by Scott Kindberg
To Battle, it’s worth the “weight.”
As Battle talks on his cell phone to a reporter from his hometown, he interrupts the conversation briefly to greet an acquaintance.
Avery Johnson, the Crimson Tide’s men’s basketball coach and former NBA point guard.
“He’s the nicest guy in the world,” Battle said.
For the 32-year-old, life in his new home in Tuscaloosa is good. He’s been in the south since last August, trading a banking career in Buffalo for another opportunity to pursue his athletic dreams, which is to find his way back to the top of the United States shot put world. Two dates are circled on his calendar. One this year — the Olympic Trials — is in July. The other is the 2017 World Championships, which will be held in London. Whether he can do one, or both, remains to be seen, but one thing is clear:
To Battle, it’s worth the “weight.”
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A 2001 Jamestown High School graduate, Battle parlayed an outstanding tenure with the Red Raiders and the Chautauqua Striders into a three-time All-American career at Kansas University. From his years in Lawrence, he emerged as one of the premier shot putters in the nation and he made a legitimate bid to earn a spot on the 2008 U.S. Olympic team.
The fact that his bid for his Olympic opportunity fell short of expectations that year — he did not make the finals at the Trials — and finished fifth at the 2009 Outdoor Track and Field Championships, led him to pursue a career outside of athletics, namely at M&T Bank in Buffalo. After six years at the bank, including serving most recently as a retail incentive coordinator, Battle decided that he didn’t want to sit at a desk anymore.
“I just knew, deep down, that this wasn’t what I was put here for,’’ he said.
So, late last summer he moved to Tuscaloosa where he was reunited with Doug Reynolds, the throws coach for the Crimson Tide, who formerly coached at Kansas and recruited Battle to the Lawrence campus more than 10 years before.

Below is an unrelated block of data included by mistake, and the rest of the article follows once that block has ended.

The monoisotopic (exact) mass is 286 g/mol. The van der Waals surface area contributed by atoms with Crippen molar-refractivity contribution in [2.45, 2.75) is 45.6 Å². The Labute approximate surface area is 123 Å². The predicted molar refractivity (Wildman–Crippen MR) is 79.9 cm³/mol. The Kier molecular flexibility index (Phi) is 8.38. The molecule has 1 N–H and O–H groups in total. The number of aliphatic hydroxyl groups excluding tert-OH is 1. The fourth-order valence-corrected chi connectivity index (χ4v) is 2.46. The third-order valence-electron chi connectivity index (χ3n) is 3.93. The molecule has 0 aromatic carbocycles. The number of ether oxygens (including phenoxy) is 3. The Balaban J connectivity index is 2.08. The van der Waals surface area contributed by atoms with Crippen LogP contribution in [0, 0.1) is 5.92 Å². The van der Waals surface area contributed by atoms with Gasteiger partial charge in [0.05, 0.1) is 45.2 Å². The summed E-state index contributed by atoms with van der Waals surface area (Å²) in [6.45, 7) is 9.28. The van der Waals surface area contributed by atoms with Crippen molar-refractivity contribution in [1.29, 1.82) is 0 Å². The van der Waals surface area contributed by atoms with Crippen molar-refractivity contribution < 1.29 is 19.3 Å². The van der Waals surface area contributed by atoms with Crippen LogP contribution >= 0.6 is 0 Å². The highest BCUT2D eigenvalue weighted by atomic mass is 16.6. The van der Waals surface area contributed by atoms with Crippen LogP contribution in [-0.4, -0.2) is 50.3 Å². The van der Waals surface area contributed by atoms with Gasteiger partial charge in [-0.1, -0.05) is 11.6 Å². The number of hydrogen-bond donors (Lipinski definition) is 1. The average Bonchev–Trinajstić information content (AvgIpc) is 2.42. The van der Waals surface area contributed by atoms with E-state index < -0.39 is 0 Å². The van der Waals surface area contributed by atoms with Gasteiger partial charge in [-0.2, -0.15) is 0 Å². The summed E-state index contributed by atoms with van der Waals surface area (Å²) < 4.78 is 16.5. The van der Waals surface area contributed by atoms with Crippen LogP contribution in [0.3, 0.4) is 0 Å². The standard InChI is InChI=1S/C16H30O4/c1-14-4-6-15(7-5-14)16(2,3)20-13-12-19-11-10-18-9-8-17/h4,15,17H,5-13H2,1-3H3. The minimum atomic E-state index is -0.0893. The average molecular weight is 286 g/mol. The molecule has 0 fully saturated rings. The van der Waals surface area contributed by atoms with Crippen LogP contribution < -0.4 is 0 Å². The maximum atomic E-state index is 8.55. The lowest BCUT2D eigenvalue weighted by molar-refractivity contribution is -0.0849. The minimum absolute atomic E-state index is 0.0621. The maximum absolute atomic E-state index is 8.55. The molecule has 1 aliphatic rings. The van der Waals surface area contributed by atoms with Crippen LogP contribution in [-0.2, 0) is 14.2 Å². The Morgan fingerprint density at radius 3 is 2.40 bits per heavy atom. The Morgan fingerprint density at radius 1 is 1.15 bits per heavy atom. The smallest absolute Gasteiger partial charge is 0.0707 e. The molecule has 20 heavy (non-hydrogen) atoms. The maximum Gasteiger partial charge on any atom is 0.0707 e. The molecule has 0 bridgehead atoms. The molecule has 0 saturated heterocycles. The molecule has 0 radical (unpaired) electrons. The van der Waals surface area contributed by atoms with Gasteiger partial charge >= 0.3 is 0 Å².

“He left me before my senior year (at KU), which we still argue about to this day,’’ Battle said with a laugh.
There’s little debate, though, that Battle is happy about his decision to return to a sport he loves.
“You know, I still feel good,’’ he said. “I achieved some things (earlier in my career) and I did well at times, but I felt I didn’t achieve everything I could have. I need to try and do them and not have any regrets.”
With that in mind, Battle continues to work out at the University of Alabama. He said he remains strong and continues to fine-tune his technique in what he describes as a “two-year plan.”
“In the last month or so, I started to come around,’’ he said. “I’m definitely not in top shape, but it’s starting to come around and I’m beginning to feel like a shot putter again.
“We don’t have a plan to rush. We’ve been trying to take the mindset to do what we need to do. If it comes (in time for the Olympic Trials), it comes at that time.”
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Earlier this month, DICK’S Sporting Goods launched its first Team USA-themed TV and digital advertisements as part of its sponsorship of the U.S. Olympic Committee.
The ads are intended to celebrate the journey and sacrifice made by Team USA hopefuls in their pursuit of their Olympic and Paralympic dreams. The athletes featured in the commercial are a small portion of DICK’S roster of nearly 200 U.S. Olympic and Paralympic contenders across 35 sports who are currently employed at 89 stores in 32 states.
Battle is one of those working for the company in Tuscaloosa, allowing him to juggle his work schedule around his training schedule.
“After not throwing for so many years, somebody (at DICK’S) liked me,’’ Battle said.
In tandem with his 20-hour-a-week association at the sporting goods giant, Battle also works in the university’s athletic communications office an additional 10 hours.
“I help the track and field staff with records,’’ he said. “I do research on old track meets and make up a database with performance lists.’’
Wouldn’t it be cool that if some time later this year or next, Battle could add his name to a database that chronicles the achievement of our country’s best?
“I’ll empty the tank,’’ he said. “At least I tried … and I’ll have no regrets.”